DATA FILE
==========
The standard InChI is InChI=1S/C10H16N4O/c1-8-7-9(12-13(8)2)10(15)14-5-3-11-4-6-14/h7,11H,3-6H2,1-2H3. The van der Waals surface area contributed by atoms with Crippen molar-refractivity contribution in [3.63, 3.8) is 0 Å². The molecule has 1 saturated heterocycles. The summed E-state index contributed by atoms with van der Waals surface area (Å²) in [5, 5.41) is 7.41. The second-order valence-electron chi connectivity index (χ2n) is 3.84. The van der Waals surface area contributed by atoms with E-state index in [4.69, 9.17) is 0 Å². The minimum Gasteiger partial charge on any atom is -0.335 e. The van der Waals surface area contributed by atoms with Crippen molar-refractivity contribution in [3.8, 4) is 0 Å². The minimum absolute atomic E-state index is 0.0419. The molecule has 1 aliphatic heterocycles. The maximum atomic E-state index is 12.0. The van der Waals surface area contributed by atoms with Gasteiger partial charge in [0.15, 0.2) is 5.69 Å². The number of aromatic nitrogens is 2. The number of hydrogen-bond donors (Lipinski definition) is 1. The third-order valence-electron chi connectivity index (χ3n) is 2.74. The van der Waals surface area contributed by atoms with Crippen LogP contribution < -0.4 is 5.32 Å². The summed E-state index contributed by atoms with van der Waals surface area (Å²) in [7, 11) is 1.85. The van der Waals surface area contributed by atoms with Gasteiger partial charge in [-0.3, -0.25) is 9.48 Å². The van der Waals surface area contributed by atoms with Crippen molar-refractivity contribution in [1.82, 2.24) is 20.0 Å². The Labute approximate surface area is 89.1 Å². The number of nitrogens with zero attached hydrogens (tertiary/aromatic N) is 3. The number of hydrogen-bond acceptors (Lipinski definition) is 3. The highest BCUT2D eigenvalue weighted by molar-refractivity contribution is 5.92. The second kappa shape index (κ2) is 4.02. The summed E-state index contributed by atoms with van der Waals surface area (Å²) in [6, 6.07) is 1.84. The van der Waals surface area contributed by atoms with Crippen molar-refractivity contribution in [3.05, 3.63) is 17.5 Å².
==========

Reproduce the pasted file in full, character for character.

The standard InChI is InChI=1S/C10H16N4O/c1-8-7-9(12-13(8)2)10(15)14-5-3-11-4-6-14/h7,11H,3-6H2,1-2H3. The van der Waals surface area contributed by atoms with Crippen molar-refractivity contribution in [3.63, 3.8) is 0 Å². The molecule has 1 saturated heterocycles. The summed E-state index contributed by atoms with van der Waals surface area (Å²) in [5, 5.41) is 7.41. The second-order valence-electron chi connectivity index (χ2n) is 3.84. The van der Waals surface area contributed by atoms with E-state index in [4.69, 9.17) is 0 Å². The minimum Gasteiger partial charge on any atom is -0.335 e. The van der Waals surface area contributed by atoms with Crippen molar-refractivity contribution in [3.8, 4) is 0 Å². The minimum absolute atomic E-state index is 0.0419. The molecule has 1 aliphatic heterocycles. The maximum atomic E-state index is 12.0. The van der Waals surface area contributed by atoms with Gasteiger partial charge in [0.15, 0.2) is 5.69 Å². The number of aromatic nitrogens is 2. The number of hydrogen-bond donors (Lipinski definition) is 1. The third-order valence-electron chi connectivity index (χ3n) is 2.74. The van der Waals surface area contributed by atoms with Crippen LogP contribution < -0.4 is 5.32 Å². The summed E-state index contributed by atoms with van der Waals surface area (Å²) in [7, 11) is 1.85. The van der Waals surface area contributed by atoms with Gasteiger partial charge in [-0.3, -0.25) is 9.48 Å². The van der Waals surface area contributed by atoms with Crippen molar-refractivity contribution in [1.82, 2.24) is 20.0 Å². The Labute approximate surface area is 89.1 Å². The number of nitrogens with zero attached hydrogens (tertiary/aromatic N) is 3. The number of hydrogen-bond acceptors (Lipinski definition) is 3. The highest BCUT2D eigenvalue weighted by molar-refractivity contribution is 5.92. The second kappa shape index (κ2) is 4.02. The summed E-state index contributed by atoms with van der Waals surface area (Å²) in [6, 6.07) is 1.84. The van der Waals surface area contributed by atoms with Crippen molar-refractivity contribution in [3.05, 3.63) is 17.5 Å².